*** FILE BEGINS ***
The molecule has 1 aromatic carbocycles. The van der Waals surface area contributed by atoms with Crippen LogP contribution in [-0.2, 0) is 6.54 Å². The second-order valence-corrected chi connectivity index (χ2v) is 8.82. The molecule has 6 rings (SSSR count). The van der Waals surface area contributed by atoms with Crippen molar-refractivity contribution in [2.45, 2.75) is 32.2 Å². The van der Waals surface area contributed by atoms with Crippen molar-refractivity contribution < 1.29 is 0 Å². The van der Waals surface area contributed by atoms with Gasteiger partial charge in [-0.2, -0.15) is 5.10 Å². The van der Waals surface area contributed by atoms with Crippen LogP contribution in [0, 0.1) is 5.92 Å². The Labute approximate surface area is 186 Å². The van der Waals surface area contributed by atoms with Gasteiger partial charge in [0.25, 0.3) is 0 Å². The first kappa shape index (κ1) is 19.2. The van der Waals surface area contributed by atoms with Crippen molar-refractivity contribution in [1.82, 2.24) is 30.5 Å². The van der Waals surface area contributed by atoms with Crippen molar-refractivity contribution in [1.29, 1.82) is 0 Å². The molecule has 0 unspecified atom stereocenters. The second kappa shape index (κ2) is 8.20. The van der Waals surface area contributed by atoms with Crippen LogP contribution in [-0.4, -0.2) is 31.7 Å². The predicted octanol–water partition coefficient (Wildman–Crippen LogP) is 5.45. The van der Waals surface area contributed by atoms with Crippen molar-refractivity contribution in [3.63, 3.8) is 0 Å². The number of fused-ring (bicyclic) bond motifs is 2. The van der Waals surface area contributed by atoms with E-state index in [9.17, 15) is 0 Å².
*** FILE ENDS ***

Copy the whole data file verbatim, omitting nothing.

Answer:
The molecule has 1 aromatic carbocycles. The van der Waals surface area contributed by atoms with Crippen LogP contribution in [-0.2, 0) is 6.54 Å². The second-order valence-corrected chi connectivity index (χ2v) is 8.82. The molecule has 6 rings (SSSR count). The van der Waals surface area contributed by atoms with Crippen molar-refractivity contribution in [2.45, 2.75) is 32.2 Å². The van der Waals surface area contributed by atoms with Crippen molar-refractivity contribution < 1.29 is 0 Å². The van der Waals surface area contributed by atoms with Gasteiger partial charge in [-0.2, -0.15) is 5.10 Å². The van der Waals surface area contributed by atoms with Crippen LogP contribution in [0, 0.1) is 5.92 Å². The Labute approximate surface area is 186 Å². The van der Waals surface area contributed by atoms with Gasteiger partial charge in [0.25, 0.3) is 0 Å². The first kappa shape index (κ1) is 19.2. The van der Waals surface area contributed by atoms with Crippen molar-refractivity contribution in [1.82, 2.24) is 30.5 Å². The van der Waals surface area contributed by atoms with Crippen molar-refractivity contribution in [1.29, 1.82) is 0 Å². The molecule has 0 unspecified atom stereocenters. The second kappa shape index (κ2) is 8.20. The van der Waals surface area contributed by atoms with Crippen LogP contribution in [-0.4, -0.2) is 31.7 Å². The predicted octanol–water partition coefficient (Wildman–Crippen LogP) is 5.45. The van der Waals surface area contributed by atoms with Crippen molar-refractivity contribution in [3.63, 3.8) is 0 Å². The number of fused-ring (bicyclic) bond motifs is 2. The van der Waals surface area contributed by atoms with E-state index in [9.17, 15) is 0 Å².